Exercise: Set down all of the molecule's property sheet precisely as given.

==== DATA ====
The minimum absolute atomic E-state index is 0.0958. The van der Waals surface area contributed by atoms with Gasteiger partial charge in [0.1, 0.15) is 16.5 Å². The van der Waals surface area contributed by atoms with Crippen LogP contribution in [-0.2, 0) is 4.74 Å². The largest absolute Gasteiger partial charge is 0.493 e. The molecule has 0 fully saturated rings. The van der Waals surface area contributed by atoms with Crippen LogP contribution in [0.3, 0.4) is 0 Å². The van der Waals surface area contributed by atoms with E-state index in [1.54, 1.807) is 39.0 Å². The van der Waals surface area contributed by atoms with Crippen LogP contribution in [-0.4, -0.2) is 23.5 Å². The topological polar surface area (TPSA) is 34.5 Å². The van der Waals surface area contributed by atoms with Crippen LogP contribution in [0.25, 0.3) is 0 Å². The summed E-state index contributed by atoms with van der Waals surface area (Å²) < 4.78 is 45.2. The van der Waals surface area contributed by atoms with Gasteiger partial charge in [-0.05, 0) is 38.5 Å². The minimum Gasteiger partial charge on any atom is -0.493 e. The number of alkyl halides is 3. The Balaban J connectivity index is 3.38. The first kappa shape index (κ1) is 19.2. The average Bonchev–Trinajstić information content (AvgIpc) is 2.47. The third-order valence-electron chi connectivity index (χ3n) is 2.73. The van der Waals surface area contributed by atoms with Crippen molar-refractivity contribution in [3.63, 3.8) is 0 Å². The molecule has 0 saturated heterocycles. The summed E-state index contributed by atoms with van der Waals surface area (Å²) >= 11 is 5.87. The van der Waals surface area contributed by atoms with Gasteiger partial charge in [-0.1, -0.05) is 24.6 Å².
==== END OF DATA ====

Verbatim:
The minimum absolute atomic E-state index is 0.0958. The van der Waals surface area contributed by atoms with Gasteiger partial charge in [0.1, 0.15) is 16.5 Å². The van der Waals surface area contributed by atoms with Crippen LogP contribution in [-0.2, 0) is 4.74 Å². The largest absolute Gasteiger partial charge is 0.493 e. The molecule has 0 fully saturated rings. The van der Waals surface area contributed by atoms with Crippen LogP contribution in [0.3, 0.4) is 0 Å². The van der Waals surface area contributed by atoms with E-state index in [1.54, 1.807) is 39.0 Å². The van der Waals surface area contributed by atoms with Crippen LogP contribution in [-0.4, -0.2) is 23.5 Å². The topological polar surface area (TPSA) is 34.5 Å². The van der Waals surface area contributed by atoms with Crippen LogP contribution in [0.25, 0.3) is 0 Å². The summed E-state index contributed by atoms with van der Waals surface area (Å²) < 4.78 is 45.2. The van der Waals surface area contributed by atoms with Gasteiger partial charge in [-0.05, 0) is 38.5 Å². The minimum Gasteiger partial charge on any atom is -0.493 e. The number of alkyl halides is 3. The Balaban J connectivity index is 3.38. The first kappa shape index (κ1) is 19.2. The average Bonchev–Trinajstić information content (AvgIpc) is 2.47. The third-order valence-electron chi connectivity index (χ3n) is 2.73. The van der Waals surface area contributed by atoms with Crippen molar-refractivity contribution in [3.63, 3.8) is 0 Å². The molecule has 0 saturated heterocycles. The summed E-state index contributed by atoms with van der Waals surface area (Å²) >= 11 is 5.87. The van der Waals surface area contributed by atoms with Gasteiger partial charge in [-0.1, -0.05) is 24.6 Å².